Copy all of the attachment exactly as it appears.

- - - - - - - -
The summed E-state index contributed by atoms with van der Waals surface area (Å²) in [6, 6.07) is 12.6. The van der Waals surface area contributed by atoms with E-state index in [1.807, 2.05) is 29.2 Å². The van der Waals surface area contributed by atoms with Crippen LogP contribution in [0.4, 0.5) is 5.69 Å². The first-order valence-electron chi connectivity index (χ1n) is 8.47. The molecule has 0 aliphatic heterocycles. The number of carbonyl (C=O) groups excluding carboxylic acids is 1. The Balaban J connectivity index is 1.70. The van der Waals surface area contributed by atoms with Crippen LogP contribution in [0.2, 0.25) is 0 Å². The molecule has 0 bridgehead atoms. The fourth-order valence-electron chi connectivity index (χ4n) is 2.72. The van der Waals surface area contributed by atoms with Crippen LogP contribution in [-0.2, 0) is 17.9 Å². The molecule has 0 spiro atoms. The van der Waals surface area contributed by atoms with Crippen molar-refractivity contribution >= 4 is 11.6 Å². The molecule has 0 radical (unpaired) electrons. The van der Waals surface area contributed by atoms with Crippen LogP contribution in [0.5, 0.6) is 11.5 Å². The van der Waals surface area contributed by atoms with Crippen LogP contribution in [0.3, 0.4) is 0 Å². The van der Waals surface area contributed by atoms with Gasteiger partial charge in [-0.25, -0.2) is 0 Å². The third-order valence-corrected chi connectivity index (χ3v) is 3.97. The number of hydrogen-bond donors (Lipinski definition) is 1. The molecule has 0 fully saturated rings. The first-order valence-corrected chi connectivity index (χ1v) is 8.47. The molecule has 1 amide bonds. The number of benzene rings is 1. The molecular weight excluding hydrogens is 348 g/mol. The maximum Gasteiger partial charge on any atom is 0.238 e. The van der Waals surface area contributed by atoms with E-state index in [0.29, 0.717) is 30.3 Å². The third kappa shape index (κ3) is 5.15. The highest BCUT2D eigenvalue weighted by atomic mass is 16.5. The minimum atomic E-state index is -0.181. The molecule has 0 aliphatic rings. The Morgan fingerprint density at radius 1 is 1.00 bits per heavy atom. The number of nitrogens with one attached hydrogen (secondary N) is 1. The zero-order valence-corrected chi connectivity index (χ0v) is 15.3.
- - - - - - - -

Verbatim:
The summed E-state index contributed by atoms with van der Waals surface area (Å²) in [6, 6.07) is 12.6. The van der Waals surface area contributed by atoms with E-state index in [1.807, 2.05) is 29.2 Å². The van der Waals surface area contributed by atoms with Crippen LogP contribution in [0.4, 0.5) is 5.69 Å². The first-order valence-electron chi connectivity index (χ1n) is 8.47. The molecule has 0 aliphatic heterocycles. The number of carbonyl (C=O) groups excluding carboxylic acids is 1. The Balaban J connectivity index is 1.70. The van der Waals surface area contributed by atoms with Crippen LogP contribution in [0.2, 0.25) is 0 Å². The molecule has 0 bridgehead atoms. The fourth-order valence-electron chi connectivity index (χ4n) is 2.72. The van der Waals surface area contributed by atoms with Crippen LogP contribution in [-0.2, 0) is 17.9 Å². The molecule has 0 spiro atoms. The van der Waals surface area contributed by atoms with Crippen molar-refractivity contribution >= 4 is 11.6 Å². The molecule has 0 radical (unpaired) electrons. The van der Waals surface area contributed by atoms with Crippen LogP contribution in [0.5, 0.6) is 11.5 Å². The van der Waals surface area contributed by atoms with Crippen LogP contribution in [0.3, 0.4) is 0 Å². The van der Waals surface area contributed by atoms with Gasteiger partial charge in [-0.25, -0.2) is 0 Å². The third-order valence-corrected chi connectivity index (χ3v) is 3.97. The number of hydrogen-bond donors (Lipinski definition) is 1. The molecule has 0 fully saturated rings. The first-order valence-corrected chi connectivity index (χ1v) is 8.47. The molecule has 1 amide bonds. The number of benzene rings is 1. The molecular weight excluding hydrogens is 348 g/mol. The maximum Gasteiger partial charge on any atom is 0.238 e. The van der Waals surface area contributed by atoms with E-state index in [0.29, 0.717) is 30.3 Å². The third kappa shape index (κ3) is 5.15. The highest BCUT2D eigenvalue weighted by atomic mass is 16.5. The minimum atomic E-state index is -0.181. The molecule has 0 aliphatic rings. The Morgan fingerprint density at radius 1 is 1.00 bits per heavy atom. The number of nitrogens with one attached hydrogen (secondary N) is 1. The zero-order valence-corrected chi connectivity index (χ0v) is 15.3.